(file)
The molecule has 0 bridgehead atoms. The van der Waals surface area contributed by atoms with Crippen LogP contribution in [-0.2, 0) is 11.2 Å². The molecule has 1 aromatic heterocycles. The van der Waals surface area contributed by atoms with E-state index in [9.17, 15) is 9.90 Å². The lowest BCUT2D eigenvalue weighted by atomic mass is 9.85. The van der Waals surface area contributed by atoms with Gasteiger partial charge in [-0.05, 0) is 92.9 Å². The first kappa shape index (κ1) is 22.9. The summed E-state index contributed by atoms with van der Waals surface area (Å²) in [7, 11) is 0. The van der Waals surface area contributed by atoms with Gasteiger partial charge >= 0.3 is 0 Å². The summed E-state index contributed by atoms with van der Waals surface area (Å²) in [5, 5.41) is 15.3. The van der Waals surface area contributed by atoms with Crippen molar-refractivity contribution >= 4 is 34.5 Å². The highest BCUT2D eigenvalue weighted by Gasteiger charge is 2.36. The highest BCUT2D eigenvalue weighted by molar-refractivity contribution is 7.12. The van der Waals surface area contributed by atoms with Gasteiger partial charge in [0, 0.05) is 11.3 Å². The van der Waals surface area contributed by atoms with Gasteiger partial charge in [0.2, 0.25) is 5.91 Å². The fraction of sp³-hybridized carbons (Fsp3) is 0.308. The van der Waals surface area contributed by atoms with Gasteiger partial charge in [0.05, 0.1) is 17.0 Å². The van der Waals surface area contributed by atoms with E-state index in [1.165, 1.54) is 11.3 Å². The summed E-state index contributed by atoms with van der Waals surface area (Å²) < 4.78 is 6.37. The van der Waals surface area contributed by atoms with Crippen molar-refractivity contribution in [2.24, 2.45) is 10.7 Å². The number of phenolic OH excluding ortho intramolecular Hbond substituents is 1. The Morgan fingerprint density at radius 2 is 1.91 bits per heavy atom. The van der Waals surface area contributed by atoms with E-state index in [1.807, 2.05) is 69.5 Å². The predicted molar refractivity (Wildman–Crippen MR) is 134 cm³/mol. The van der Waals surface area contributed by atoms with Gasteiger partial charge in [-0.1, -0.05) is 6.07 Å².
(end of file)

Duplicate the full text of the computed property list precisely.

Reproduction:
The molecule has 0 bridgehead atoms. The van der Waals surface area contributed by atoms with Crippen LogP contribution in [-0.2, 0) is 11.2 Å². The molecule has 1 aromatic heterocycles. The van der Waals surface area contributed by atoms with E-state index in [9.17, 15) is 9.90 Å². The lowest BCUT2D eigenvalue weighted by atomic mass is 9.85. The van der Waals surface area contributed by atoms with Gasteiger partial charge in [-0.05, 0) is 92.9 Å². The first kappa shape index (κ1) is 22.9. The summed E-state index contributed by atoms with van der Waals surface area (Å²) in [7, 11) is 0. The van der Waals surface area contributed by atoms with Gasteiger partial charge >= 0.3 is 0 Å². The summed E-state index contributed by atoms with van der Waals surface area (Å²) in [5, 5.41) is 15.3. The van der Waals surface area contributed by atoms with Crippen molar-refractivity contribution >= 4 is 34.5 Å². The highest BCUT2D eigenvalue weighted by Gasteiger charge is 2.36. The highest BCUT2D eigenvalue weighted by molar-refractivity contribution is 7.12. The van der Waals surface area contributed by atoms with Gasteiger partial charge in [0, 0.05) is 11.3 Å². The van der Waals surface area contributed by atoms with Gasteiger partial charge in [0.2, 0.25) is 5.91 Å². The fraction of sp³-hybridized carbons (Fsp3) is 0.308. The van der Waals surface area contributed by atoms with Gasteiger partial charge in [0.05, 0.1) is 17.0 Å². The van der Waals surface area contributed by atoms with E-state index in [1.165, 1.54) is 11.3 Å². The summed E-state index contributed by atoms with van der Waals surface area (Å²) < 4.78 is 6.37. The van der Waals surface area contributed by atoms with Crippen molar-refractivity contribution in [2.24, 2.45) is 10.7 Å². The number of phenolic OH excluding ortho intramolecular Hbond substituents is 1. The Morgan fingerprint density at radius 2 is 1.91 bits per heavy atom. The van der Waals surface area contributed by atoms with E-state index in [1.807, 2.05) is 69.5 Å². The predicted molar refractivity (Wildman–Crippen MR) is 134 cm³/mol. The van der Waals surface area contributed by atoms with Gasteiger partial charge in [-0.1, -0.05) is 6.07 Å².